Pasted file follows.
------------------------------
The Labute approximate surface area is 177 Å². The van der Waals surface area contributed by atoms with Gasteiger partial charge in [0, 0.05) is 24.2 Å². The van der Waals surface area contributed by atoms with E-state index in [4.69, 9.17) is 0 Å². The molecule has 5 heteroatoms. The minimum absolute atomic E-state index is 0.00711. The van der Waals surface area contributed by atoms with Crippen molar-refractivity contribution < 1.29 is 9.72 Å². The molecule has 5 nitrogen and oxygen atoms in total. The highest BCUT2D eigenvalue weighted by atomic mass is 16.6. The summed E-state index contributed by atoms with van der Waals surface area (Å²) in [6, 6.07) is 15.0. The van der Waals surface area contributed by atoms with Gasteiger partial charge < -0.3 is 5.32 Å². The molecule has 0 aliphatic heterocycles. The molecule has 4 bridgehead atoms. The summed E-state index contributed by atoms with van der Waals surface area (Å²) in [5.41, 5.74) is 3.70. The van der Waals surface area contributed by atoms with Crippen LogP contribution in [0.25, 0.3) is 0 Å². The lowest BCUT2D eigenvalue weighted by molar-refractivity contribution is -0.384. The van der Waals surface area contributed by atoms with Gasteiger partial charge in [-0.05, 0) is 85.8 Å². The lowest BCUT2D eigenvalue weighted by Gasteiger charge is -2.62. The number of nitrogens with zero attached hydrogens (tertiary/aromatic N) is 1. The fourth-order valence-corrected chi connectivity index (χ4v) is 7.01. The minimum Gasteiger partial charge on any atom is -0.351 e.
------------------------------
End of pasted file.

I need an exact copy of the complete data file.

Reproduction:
The Labute approximate surface area is 177 Å². The van der Waals surface area contributed by atoms with Gasteiger partial charge in [0, 0.05) is 24.2 Å². The van der Waals surface area contributed by atoms with E-state index in [4.69, 9.17) is 0 Å². The molecule has 5 heteroatoms. The minimum absolute atomic E-state index is 0.00711. The van der Waals surface area contributed by atoms with Crippen molar-refractivity contribution < 1.29 is 9.72 Å². The molecule has 5 nitrogen and oxygen atoms in total. The highest BCUT2D eigenvalue weighted by atomic mass is 16.6. The summed E-state index contributed by atoms with van der Waals surface area (Å²) in [6, 6.07) is 15.0. The van der Waals surface area contributed by atoms with Gasteiger partial charge < -0.3 is 5.32 Å². The molecule has 0 aliphatic heterocycles. The molecule has 4 bridgehead atoms. The summed E-state index contributed by atoms with van der Waals surface area (Å²) in [5.41, 5.74) is 3.70. The van der Waals surface area contributed by atoms with Crippen LogP contribution in [0.25, 0.3) is 0 Å². The lowest BCUT2D eigenvalue weighted by molar-refractivity contribution is -0.384. The van der Waals surface area contributed by atoms with Gasteiger partial charge in [-0.05, 0) is 85.8 Å². The lowest BCUT2D eigenvalue weighted by Gasteiger charge is -2.62. The number of nitrogens with zero attached hydrogens (tertiary/aromatic N) is 1. The fourth-order valence-corrected chi connectivity index (χ4v) is 7.01. The minimum Gasteiger partial charge on any atom is -0.351 e.